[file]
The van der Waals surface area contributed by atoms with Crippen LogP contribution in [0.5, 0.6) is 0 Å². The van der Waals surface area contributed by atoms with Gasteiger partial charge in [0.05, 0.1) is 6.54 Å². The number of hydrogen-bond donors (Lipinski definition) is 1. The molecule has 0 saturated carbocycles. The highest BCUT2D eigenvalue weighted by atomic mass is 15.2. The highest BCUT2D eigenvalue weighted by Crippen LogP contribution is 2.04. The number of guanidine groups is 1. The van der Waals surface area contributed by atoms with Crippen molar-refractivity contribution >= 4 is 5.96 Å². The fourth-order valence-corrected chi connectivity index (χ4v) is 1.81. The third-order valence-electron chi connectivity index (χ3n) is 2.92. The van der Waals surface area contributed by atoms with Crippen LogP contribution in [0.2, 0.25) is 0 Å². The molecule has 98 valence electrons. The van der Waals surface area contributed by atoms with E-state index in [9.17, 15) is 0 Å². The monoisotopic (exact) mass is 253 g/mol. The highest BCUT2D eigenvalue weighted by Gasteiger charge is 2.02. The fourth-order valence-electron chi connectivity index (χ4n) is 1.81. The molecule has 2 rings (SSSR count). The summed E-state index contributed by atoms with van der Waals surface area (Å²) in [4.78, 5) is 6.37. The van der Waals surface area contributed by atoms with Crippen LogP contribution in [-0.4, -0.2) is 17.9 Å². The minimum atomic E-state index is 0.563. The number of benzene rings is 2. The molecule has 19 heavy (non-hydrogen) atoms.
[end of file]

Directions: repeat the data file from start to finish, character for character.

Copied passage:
The van der Waals surface area contributed by atoms with Crippen LogP contribution in [0.5, 0.6) is 0 Å². The van der Waals surface area contributed by atoms with Gasteiger partial charge in [0.05, 0.1) is 6.54 Å². The number of hydrogen-bond donors (Lipinski definition) is 1. The molecule has 0 saturated carbocycles. The highest BCUT2D eigenvalue weighted by atomic mass is 15.2. The highest BCUT2D eigenvalue weighted by Crippen LogP contribution is 2.04. The number of guanidine groups is 1. The van der Waals surface area contributed by atoms with Crippen molar-refractivity contribution >= 4 is 5.96 Å². The fourth-order valence-corrected chi connectivity index (χ4v) is 1.81. The third-order valence-electron chi connectivity index (χ3n) is 2.92. The van der Waals surface area contributed by atoms with Crippen LogP contribution in [0.2, 0.25) is 0 Å². The molecule has 98 valence electrons. The van der Waals surface area contributed by atoms with E-state index in [9.17, 15) is 0 Å². The monoisotopic (exact) mass is 253 g/mol. The highest BCUT2D eigenvalue weighted by Gasteiger charge is 2.02. The fourth-order valence-electron chi connectivity index (χ4n) is 1.81. The molecule has 2 rings (SSSR count). The summed E-state index contributed by atoms with van der Waals surface area (Å²) in [4.78, 5) is 6.37. The van der Waals surface area contributed by atoms with Crippen LogP contribution in [-0.4, -0.2) is 17.9 Å². The minimum atomic E-state index is 0.563. The number of benzene rings is 2. The molecule has 19 heavy (non-hydrogen) atoms.